The accepted answer above is pretty good, but I'd like to debate just the dot point on ice and snow (which might be better if I could instead answer the specific question Does the Shape Water cantrip work on snow or ice?, but that is closed and redirects back here).
You choose an area of water that you can see within range and that fits within a 5-foot cube.
Water comes in multiple forms: vapour, liquid, or solid. Ice and snow (and steam and mist, etc) are water, so they can be targetted. If they can be targetted, then any of the dot points of the cantrip are applicable even if they work against our preconceptions of what's plausible (because magic). Case closed.
Well not so fast. While the above might be sufficient if you happen to agree with me already, from scouring the internet I can see that this is surprisingly controversial and it all comes down to language.
When it comes to rules Jeremy Crawford has said: "Unless the rules explicitly expand, narrow, or completely redefine a word, that word retains the meaning it has in idiomatic English". I confess that the term idiomatic isn't actually idiomatic itself for me, so I'm going to go with 'natural' instead, as with this particular definition (first one I found) from the Cambridge dictionary: Idiomatic also means natural in expression, correct without being too formal.
I think differing understandings of 'natural language' form the crux of most disagreements people might have over the usage of Shape Water. It may be that the most natural interpretation when using the term water without context would be liquid water, a usage with a narrow scope. But it would not then follow that this particular interpretation must then apply, especially if there are other natural ways that the term can be used, such as 'water' being used more categorically, a usage with a broad scope. Less natural does not equal unnatural.
But I'll go a step further and argue that we naturally use the term water categorically, most often. We have specific terms for water in its frozen and evaporated states: ice and steam, so a reasonable arguement might be that if the designers meant other forms of water to be targettable then the designers would have written those other forms into the description (ignoring that the corresponding counterpoint works just as well, that the designers could have added in 'liquid' to the description). Water is incredibly common so we have many different terms for it beyond just state change, and listing what is an acceptable target would take days: dew, ocean, puddle, geyser, rain, lake, marsh, reservoir, river, boiling, ice-cold. Water that is big, small, moving, collected naturally, collected for a purpose, at varying temperatures, and on and on. All specific terms that we use naturally over the generic'water', but none that I can imagine any would argue don't naturally fall under the category of water, or that would raise any concern if targetted with by the cantrip Shape Water. So why has the state of water been focussed on, is there anything in the spell that singles out form?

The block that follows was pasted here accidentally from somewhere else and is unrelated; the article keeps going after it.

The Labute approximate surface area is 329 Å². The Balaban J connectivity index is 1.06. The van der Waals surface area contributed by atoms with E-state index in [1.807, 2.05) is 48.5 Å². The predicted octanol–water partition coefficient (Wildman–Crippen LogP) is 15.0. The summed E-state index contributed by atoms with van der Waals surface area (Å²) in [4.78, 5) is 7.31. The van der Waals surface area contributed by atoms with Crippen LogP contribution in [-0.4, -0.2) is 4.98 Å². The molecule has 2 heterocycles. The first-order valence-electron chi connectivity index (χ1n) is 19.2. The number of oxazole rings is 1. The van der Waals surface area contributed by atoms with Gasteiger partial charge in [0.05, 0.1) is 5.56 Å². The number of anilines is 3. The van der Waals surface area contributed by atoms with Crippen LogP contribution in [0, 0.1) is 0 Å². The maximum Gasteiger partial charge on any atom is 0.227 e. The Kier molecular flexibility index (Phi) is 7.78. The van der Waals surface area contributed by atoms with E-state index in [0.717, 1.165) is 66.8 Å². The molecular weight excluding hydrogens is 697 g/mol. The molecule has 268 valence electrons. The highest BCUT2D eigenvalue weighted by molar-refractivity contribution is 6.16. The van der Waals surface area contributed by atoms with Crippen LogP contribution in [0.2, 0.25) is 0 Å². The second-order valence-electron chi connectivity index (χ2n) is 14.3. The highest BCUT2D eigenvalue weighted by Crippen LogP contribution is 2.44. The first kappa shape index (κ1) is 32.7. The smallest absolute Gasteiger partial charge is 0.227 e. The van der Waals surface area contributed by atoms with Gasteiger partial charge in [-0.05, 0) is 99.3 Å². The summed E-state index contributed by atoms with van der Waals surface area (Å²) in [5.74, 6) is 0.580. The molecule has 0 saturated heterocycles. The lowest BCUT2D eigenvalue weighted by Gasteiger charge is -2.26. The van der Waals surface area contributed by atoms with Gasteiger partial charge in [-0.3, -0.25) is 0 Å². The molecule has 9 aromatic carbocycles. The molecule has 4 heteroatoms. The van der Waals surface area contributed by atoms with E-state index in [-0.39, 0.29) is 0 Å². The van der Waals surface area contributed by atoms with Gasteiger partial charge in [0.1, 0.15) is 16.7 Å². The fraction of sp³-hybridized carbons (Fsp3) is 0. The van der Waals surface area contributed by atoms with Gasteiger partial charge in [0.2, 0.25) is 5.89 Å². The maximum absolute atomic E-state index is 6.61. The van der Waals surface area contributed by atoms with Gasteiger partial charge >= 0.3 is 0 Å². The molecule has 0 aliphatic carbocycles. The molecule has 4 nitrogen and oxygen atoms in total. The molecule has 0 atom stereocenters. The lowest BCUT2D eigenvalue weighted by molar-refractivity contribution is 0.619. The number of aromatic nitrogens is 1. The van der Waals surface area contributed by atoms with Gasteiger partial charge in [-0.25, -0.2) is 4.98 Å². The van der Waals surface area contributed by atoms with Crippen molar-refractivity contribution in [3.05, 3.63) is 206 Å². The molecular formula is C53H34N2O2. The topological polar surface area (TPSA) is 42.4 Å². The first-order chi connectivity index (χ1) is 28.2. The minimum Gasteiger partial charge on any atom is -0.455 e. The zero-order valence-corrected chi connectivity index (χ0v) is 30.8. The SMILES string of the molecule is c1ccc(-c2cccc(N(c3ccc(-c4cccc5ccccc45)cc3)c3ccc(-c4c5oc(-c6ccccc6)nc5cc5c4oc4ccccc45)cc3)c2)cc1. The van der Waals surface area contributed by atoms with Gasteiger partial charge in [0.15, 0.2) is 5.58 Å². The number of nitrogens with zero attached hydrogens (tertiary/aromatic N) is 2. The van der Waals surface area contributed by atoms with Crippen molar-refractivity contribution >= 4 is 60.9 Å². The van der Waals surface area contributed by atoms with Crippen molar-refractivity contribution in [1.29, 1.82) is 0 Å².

If we instead looked at unnatural usages, we could start by considering another spell: Shape Stone. We wouldn't think that it targets ice (with the reasoning being in some circumstances ice can be classed as a mineral and minerals are stones)(my science on this is much less certain, but my arguement doesn't hinge on getting the science right). Likewise we don't think that the spell Water Breathing would work in all situations simply if we held a waterskin over our head, but only when underwater by submersion. Or if you wanted a glass of water and received a glass of ice you would reasonably consider your request unfulfilled. Not because you didn't literally receive a glass of water, but because that request has a clear and exclusive intention in idiomatic English: water for the purpose of drinking.